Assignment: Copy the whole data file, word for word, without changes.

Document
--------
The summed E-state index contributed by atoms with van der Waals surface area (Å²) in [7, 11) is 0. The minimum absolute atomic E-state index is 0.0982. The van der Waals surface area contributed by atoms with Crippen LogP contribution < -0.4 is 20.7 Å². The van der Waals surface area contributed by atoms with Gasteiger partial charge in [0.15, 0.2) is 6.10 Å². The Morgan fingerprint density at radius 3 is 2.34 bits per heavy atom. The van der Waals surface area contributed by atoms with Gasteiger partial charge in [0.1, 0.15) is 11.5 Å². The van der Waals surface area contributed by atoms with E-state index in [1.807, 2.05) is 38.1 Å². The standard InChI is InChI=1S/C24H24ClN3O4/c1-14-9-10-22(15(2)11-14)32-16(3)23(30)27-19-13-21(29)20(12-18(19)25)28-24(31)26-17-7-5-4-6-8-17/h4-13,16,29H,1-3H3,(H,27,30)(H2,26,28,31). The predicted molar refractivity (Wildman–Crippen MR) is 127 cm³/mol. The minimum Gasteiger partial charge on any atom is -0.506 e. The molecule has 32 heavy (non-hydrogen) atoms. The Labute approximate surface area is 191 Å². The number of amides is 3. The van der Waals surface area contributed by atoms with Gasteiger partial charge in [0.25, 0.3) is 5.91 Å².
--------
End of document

The summed E-state index contributed by atoms with van der Waals surface area (Å²) in [7, 11) is 0. The minimum absolute atomic E-state index is 0.0982. The van der Waals surface area contributed by atoms with Crippen LogP contribution < -0.4 is 20.7 Å². The van der Waals surface area contributed by atoms with Gasteiger partial charge in [0.15, 0.2) is 6.10 Å². The Morgan fingerprint density at radius 3 is 2.34 bits per heavy atom. The van der Waals surface area contributed by atoms with Gasteiger partial charge in [0.1, 0.15) is 11.5 Å². The van der Waals surface area contributed by atoms with E-state index in [1.807, 2.05) is 38.1 Å². The standard InChI is InChI=1S/C24H24ClN3O4/c1-14-9-10-22(15(2)11-14)32-16(3)23(30)27-19-13-21(29)20(12-18(19)25)28-24(31)26-17-7-5-4-6-8-17/h4-13,16,29H,1-3H3,(H,27,30)(H2,26,28,31). The predicted molar refractivity (Wildman–Crippen MR) is 127 cm³/mol. The minimum Gasteiger partial charge on any atom is -0.506 e. The molecule has 32 heavy (non-hydrogen) atoms. The Labute approximate surface area is 191 Å². The number of amides is 3. The van der Waals surface area contributed by atoms with Gasteiger partial charge in [0.25, 0.3) is 5.91 Å².